I'm not sure if x is started before or after I log in.  The login page is graphical though if that helps.
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dlethe earned 250 total points
ID: 39791061
type in dmesg from the console (no options), and then also type in
cat /var/log/messages

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The techniques at least I would use would require looking at startup sequences, edit the startup daemon shell scripts and add checkpoint timestamps to append to end of a /tmp/startupprogress.log, when they begin and end, and you'd have to make some modifications to your .profile and X files.   As these can change depending on the flavor of LINUX, and I have no idea the specifics of your config, I can't walk you through it.

My suggestion, if this information doesn't give you enough to go on to identify where things are hanging, then find a local linux person and offer them $50 to swing by some time and fix it.

The problem is that there are so many possibilities it is just impractical to attempt this sort of problem solving without a solid foundation. There is no magic command to figure out what problem is or fix it.  Sometimes there is, but not in this case.  So my formal answer is if you want it fixed pay somebody to spend 30 mins to an hour to just go on your system and try to solve it.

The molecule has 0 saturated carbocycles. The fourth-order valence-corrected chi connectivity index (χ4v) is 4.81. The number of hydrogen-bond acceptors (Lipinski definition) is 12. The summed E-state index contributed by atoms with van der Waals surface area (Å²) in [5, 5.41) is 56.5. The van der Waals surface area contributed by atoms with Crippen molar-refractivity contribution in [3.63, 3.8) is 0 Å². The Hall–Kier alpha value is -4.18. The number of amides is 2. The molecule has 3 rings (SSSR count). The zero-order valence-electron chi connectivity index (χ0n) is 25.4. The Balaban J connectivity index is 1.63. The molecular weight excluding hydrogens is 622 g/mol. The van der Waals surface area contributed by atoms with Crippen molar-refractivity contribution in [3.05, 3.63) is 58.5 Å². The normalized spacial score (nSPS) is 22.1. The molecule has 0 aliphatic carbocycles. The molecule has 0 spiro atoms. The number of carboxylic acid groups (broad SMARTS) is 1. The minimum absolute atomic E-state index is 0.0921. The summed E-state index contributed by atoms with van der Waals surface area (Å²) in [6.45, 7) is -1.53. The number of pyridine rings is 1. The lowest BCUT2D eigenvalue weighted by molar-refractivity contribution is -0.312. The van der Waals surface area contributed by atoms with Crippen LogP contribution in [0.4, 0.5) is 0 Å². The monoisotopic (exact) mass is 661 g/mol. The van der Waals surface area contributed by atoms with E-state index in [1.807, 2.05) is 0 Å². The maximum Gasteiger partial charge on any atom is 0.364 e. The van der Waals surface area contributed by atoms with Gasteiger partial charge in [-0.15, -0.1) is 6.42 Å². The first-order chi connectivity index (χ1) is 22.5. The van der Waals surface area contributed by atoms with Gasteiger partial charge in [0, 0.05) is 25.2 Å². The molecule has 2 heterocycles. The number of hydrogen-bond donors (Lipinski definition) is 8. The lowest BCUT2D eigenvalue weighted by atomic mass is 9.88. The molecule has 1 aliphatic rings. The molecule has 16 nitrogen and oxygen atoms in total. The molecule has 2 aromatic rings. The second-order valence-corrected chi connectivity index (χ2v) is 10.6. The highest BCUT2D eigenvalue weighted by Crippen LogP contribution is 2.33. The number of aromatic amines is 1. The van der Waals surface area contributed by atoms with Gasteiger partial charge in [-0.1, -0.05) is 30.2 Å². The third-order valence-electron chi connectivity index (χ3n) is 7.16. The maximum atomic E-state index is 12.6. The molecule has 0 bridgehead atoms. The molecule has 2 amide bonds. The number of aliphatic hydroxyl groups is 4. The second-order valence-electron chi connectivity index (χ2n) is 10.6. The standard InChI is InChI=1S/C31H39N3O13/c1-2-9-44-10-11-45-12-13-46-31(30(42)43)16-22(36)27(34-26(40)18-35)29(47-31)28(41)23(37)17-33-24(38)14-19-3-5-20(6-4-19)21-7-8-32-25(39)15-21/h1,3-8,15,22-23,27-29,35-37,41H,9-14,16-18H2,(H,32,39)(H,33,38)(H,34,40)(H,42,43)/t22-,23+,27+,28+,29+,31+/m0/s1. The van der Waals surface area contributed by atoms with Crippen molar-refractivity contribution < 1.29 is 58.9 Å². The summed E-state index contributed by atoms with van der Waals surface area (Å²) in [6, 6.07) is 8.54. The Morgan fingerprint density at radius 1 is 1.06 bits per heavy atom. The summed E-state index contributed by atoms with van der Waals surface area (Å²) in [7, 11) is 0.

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by:Duncan Roe
Duncan Roe earned 250 total points
ID: 39791313
If the login page is graphical then X is started. Did you actually mean you have a black screen or a blank screen? (Mine is black, although there is sync from somewhere (monitor power light stays blue)).
It sounds as though your new login process is taking a long time. Speculating as to why that should be is almost pointless. Until you have gained more Linux experience, you could either pay someone to look at the delay as dlethe suggests, or live with it for now. After all, how often do you log in?
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by:dlethe
ID: 39791344
... or to even be more blunt, get some perspective.  I'm betting you've spent hours on this in an effort to save 2 seconds a day.  

You've probably spent 10 years worth of 2 second delays and still have nothing to show for it.